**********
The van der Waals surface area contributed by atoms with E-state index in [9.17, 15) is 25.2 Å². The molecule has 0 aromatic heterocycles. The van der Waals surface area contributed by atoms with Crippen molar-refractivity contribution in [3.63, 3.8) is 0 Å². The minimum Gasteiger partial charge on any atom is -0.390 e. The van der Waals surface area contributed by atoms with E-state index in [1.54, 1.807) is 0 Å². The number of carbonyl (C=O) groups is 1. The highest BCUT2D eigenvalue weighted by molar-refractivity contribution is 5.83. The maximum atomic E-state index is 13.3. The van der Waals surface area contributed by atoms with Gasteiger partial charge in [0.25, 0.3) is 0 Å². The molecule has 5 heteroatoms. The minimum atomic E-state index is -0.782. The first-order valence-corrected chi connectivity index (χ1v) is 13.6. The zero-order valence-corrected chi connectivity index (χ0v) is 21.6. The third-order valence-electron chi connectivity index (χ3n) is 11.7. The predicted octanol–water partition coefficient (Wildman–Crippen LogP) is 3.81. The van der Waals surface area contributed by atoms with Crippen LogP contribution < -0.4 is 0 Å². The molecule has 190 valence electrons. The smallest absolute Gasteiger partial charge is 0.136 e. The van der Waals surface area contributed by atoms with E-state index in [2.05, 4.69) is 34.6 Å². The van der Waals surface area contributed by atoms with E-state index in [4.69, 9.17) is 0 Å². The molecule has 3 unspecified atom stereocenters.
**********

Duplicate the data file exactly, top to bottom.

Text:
The van der Waals surface area contributed by atoms with E-state index in [9.17, 15) is 25.2 Å². The molecule has 0 aromatic heterocycles. The van der Waals surface area contributed by atoms with Crippen molar-refractivity contribution in [3.63, 3.8) is 0 Å². The minimum Gasteiger partial charge on any atom is -0.390 e. The van der Waals surface area contributed by atoms with E-state index in [1.54, 1.807) is 0 Å². The number of carbonyl (C=O) groups is 1. The highest BCUT2D eigenvalue weighted by molar-refractivity contribution is 5.83. The maximum atomic E-state index is 13.3. The van der Waals surface area contributed by atoms with Gasteiger partial charge in [0.25, 0.3) is 0 Å². The molecule has 5 heteroatoms. The minimum atomic E-state index is -0.782. The first-order valence-corrected chi connectivity index (χ1v) is 13.6. The zero-order valence-corrected chi connectivity index (χ0v) is 21.6. The third-order valence-electron chi connectivity index (χ3n) is 11.7. The predicted octanol–water partition coefficient (Wildman–Crippen LogP) is 3.81. The van der Waals surface area contributed by atoms with Crippen LogP contribution < -0.4 is 0 Å². The molecule has 190 valence electrons. The smallest absolute Gasteiger partial charge is 0.136 e. The van der Waals surface area contributed by atoms with E-state index in [2.05, 4.69) is 34.6 Å². The van der Waals surface area contributed by atoms with E-state index in [4.69, 9.17) is 0 Å². The molecule has 3 unspecified atom stereocenters.